AP NEWS
Click to copy

Former US security officials to oppose emergency declaration

February 25, 2019
FILE - In this Jan. 9, 2019 file photo, a woman walks on the beach next to the border wall topped with razor wire in Tijuana, Mexico. A group of former U.S. national security officials is set to release a statement on Monday, Feb. 25, arguing that there is no justification for President Donald Trump to use a national emergency declaration to fund a wall along the U.S.-Mexico border. (AP Photo/Gregory Bull, File)
FILE - In this Jan. 9, 2019 file photo, a woman walks on the beach next to the border wall topped with razor wire in Tijuana, Mexico. A group of former U.S. national security officials is set to release a statement on Monday, Feb. 25, arguing that there is no justification for President Donald Trump to use a national emergency declaration to fund a wall along the U.S.-Mexico border. (AP Photo/Gregory Bull, File)

WASHINGTON (AP) — A group of former U.S. national security officials is set to release a statement arguing there is no justification for President Donald Trump to use a national emergency declaration to fund a wall along the U.S.-Mexico border.

The statement, which was reviewed by The Associated Press, has 58 signatures from prominent former officials, including former Secretaries of State Madeline Albright and John Kerry, former Defense Secretaries Chuck Hagel and Leon Panetta and former Homeland Security Secretary Janet Napolitano.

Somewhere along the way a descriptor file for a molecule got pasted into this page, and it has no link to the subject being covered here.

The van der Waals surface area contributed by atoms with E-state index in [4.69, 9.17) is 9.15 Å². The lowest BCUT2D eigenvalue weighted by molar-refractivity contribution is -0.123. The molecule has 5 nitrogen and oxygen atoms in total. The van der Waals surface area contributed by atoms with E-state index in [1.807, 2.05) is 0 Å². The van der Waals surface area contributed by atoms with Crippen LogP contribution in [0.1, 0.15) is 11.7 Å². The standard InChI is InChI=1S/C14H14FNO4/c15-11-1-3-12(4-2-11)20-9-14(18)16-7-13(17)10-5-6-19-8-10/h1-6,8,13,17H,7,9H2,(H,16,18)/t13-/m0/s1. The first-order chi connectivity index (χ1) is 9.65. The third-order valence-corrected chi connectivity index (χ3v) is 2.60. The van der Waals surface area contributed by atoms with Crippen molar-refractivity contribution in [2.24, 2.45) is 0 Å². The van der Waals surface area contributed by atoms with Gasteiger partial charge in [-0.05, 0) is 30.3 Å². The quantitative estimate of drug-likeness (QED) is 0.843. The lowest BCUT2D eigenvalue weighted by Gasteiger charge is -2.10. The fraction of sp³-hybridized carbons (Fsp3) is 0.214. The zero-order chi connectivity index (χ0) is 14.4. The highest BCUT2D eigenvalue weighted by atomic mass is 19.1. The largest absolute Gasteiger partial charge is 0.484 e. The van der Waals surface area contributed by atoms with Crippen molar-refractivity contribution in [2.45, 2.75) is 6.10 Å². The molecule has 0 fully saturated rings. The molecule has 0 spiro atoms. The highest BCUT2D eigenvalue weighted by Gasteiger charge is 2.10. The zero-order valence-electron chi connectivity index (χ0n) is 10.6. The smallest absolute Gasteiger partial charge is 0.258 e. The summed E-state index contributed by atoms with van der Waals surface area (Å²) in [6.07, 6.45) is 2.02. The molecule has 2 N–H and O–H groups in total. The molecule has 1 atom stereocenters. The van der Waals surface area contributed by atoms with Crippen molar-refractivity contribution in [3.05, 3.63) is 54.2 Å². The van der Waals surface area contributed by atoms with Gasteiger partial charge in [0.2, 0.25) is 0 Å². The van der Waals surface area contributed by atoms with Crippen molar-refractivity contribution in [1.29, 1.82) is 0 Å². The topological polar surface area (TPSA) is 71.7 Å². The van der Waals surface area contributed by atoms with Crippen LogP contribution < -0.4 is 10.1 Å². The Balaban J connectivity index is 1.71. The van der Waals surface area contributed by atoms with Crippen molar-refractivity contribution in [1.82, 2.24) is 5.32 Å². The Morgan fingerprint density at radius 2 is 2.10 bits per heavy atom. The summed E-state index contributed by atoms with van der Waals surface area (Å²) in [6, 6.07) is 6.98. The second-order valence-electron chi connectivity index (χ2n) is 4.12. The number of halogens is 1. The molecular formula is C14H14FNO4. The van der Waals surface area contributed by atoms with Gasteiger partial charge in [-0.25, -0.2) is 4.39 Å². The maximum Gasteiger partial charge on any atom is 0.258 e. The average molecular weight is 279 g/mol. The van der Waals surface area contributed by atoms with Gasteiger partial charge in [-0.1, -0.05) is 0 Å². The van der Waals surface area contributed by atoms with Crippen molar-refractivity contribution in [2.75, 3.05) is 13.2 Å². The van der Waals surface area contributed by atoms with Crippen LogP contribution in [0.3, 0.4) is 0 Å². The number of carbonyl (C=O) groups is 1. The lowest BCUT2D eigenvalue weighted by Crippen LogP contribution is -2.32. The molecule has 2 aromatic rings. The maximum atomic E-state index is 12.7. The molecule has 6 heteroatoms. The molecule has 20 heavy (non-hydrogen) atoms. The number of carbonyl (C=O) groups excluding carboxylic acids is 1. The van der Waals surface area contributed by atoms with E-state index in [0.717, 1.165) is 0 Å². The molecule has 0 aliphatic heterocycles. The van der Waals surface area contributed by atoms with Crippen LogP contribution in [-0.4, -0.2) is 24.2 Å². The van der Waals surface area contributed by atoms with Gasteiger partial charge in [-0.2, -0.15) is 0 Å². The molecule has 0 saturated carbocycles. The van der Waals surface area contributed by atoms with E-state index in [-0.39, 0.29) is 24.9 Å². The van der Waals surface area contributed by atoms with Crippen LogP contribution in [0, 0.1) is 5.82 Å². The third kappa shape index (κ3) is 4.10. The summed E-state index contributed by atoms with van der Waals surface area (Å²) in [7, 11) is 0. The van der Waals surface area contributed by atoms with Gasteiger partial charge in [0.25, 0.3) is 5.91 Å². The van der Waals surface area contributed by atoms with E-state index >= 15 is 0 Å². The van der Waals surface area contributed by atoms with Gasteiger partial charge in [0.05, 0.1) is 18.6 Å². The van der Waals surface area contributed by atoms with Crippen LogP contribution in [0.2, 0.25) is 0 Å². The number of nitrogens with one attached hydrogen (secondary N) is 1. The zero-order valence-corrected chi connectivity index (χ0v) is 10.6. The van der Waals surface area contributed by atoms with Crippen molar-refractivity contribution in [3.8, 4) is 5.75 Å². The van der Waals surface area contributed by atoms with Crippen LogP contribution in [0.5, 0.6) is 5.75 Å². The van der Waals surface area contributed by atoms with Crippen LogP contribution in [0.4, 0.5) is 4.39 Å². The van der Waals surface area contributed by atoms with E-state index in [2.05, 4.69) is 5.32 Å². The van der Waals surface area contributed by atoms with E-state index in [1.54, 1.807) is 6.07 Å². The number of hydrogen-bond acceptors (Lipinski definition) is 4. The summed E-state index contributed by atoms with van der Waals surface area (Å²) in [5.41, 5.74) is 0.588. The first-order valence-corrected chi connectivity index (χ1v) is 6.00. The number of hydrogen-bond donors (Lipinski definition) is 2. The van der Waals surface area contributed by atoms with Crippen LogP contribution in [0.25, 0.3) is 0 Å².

The statement is set to be released Monday, a day before the Democratic-controlled House is expected to vote to block Trump from using the declaration. The measure is sure to pass, and the GOP-run Senate may adopt it as well, though Trump has already promised a veto.

“There is no factual basis for the declaration of a national emergency,” says the statement, which argues that border crossings are near a 40-year low and that there is no terrorist emergency at the border.

Trump declared an emergency to obtain wall funding beyond the $1.4 billion Congress approved for border security. The move allows the president to bypass Congress to use money from the Pentagon and other budgets.

Trump’s edict is also being challenged in the federal courts, where a host of Democratic-led states such as California are among those that have sued to overturn Trump’s order.

All contents © copyright 2019 The Associated Press. All rights reserved.